Samyagvak, Samyag-vak, Samyagvāk: 3 definitions


Samyagvak means something in Buddhism, Pali, Hinduism, Sanskrit. If you want to know the exact meaning, history, etymology or English translation of this term then check out the descriptions on this page. Add your comment or reference to a book if you want to contribute to this summary article.

Alternative spellings of this word include Samyagvak.

In Buddhism

Mahayana (major branch of Buddhism)

[«previous (S) next»] — Samyagvak in Mahayana glossary
Source: Wisdom Library: Maha Prajnaparamita Sastra

Samyagvāc (सम्यग्वाच्, “right speech”) refers to the third of the Āryāṣṭāṅgamārga, or “eight members of the noble path”, according to the 2nd century Mahāprajñāpāramitāśāstra chapter XXXI. Accordingly, “the third member (samyagvāc).—with the exception of the four bad ways of livelihood (mithyājīva), fixing vocal actions and, by means of a pure wisdom, rejecting and eliminating bad vocal actions (vāṅmithyākarman)”.

Right speech (samyagvāc) according to Mahāyāna: “the Bodhisattva knows that all words (vāc) come from error, falsities, mistakes, imaginings that seize the characteristics. Then the Bodhisattva reflects in this way: In speech, the characteristics (lakṣana) of speech do not exist and all vocal actions (vākkarman) have ceased. Understanding the true nature of words is right speech (samyagvāc)”.

Accordingly to chapter 36, “right speech (samyagvāc), etc., [namely, samyakkarmānta and samyagājīva) maintains all the qualities (guṇa) of this wisdom so that they are not lost”.

Mahayana book cover
context information

Mahayana (महायान, mahāyāna) is a major branch of Buddhism focusing on the path of a Bodhisattva (spiritual aspirants/ enlightened beings). Extant literature is vast and primarely composed in the Sanskrit language. There are many sūtras of which some of the earliest are the various Prajñāpāramitā sūtras.

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General definition (in Buddhism)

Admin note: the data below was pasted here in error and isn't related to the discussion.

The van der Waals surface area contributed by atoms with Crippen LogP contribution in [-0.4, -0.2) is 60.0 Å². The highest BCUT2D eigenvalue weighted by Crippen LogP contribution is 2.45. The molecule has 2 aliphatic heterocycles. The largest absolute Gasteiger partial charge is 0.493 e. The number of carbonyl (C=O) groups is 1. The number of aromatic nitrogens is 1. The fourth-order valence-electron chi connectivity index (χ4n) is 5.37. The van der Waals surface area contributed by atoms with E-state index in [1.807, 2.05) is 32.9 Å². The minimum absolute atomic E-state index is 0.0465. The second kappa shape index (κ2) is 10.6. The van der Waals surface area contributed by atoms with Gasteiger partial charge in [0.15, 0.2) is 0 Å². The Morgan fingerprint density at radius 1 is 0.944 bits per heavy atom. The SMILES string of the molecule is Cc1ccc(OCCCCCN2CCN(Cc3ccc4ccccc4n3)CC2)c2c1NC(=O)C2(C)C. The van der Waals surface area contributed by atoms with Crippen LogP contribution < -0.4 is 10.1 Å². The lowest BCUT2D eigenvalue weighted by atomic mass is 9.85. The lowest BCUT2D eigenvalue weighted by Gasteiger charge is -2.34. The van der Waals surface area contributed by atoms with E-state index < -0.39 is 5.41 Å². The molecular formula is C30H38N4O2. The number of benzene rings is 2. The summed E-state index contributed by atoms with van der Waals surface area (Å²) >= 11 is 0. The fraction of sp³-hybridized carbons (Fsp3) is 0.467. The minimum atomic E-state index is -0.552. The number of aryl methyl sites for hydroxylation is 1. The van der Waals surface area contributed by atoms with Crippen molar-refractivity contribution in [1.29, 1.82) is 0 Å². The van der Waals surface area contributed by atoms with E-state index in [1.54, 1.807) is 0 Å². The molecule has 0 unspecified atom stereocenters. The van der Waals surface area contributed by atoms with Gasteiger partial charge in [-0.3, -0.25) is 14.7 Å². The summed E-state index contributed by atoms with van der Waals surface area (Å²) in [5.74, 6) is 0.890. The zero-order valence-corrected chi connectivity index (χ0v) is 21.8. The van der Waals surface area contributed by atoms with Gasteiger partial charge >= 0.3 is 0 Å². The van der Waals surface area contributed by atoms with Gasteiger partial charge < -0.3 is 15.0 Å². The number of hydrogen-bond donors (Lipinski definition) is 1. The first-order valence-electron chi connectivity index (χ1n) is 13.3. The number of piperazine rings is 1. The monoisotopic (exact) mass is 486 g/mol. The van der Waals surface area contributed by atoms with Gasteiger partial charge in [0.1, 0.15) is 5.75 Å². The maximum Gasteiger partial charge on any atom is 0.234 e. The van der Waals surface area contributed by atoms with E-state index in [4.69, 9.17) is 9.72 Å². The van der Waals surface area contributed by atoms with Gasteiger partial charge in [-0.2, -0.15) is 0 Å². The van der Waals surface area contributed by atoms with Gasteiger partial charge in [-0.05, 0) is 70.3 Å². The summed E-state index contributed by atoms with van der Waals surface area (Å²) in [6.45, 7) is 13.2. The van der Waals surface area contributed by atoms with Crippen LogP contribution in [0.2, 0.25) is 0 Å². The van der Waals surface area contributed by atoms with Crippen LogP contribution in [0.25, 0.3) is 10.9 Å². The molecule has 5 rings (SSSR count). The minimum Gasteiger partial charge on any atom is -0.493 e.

[«previous (S) next»] — Samyagvak in Buddhism glossary
Source: Wisdom Library: Dharma-samgraha

Samyagvāk (सम्यग्वाक्, “right speech”) refers to the third of the “noble eightfold path” (āryāṣṭāṅgamārga) as defined in the Dharma-saṃgraha (section 50), itself forming part of the “thirty-seven things on the side of awakening” (bodhipākṣika-dharma). The Dharma-samgraha (Dharmasangraha) is an extensive glossary of Buddhist technical terms in Sanskrit (eg., samyag-vāk). The work is attributed to Nagarjuna who lived around the 2nd century A.D.

Languages of India and abroad

Sanskrit-English dictionary

[«previous (S) next»] — Samyagvak in Sanskrit glossary
Source: Cologne Digital Sanskrit Dictionaries: Monier-Williams Sanskrit-English Dictionary

Samyagvāc (सम्यग्वाच्):—[=samyag-vāc] [from samyag > samy-añc] f. r° speech (with, [Buddhist literature])

context information

Sanskrit, also spelled संस्कृतम् (saṃskṛtam), is an ancient language of India commonly seen as the grandmother of the Indo-European language family. Closely allied with Prakrit and Pali, Sanskrit is more exhaustive in both grammar and terms and has the most extensive collection of literature in the world, greatly surpassing its sister-languages Greek and Latin.

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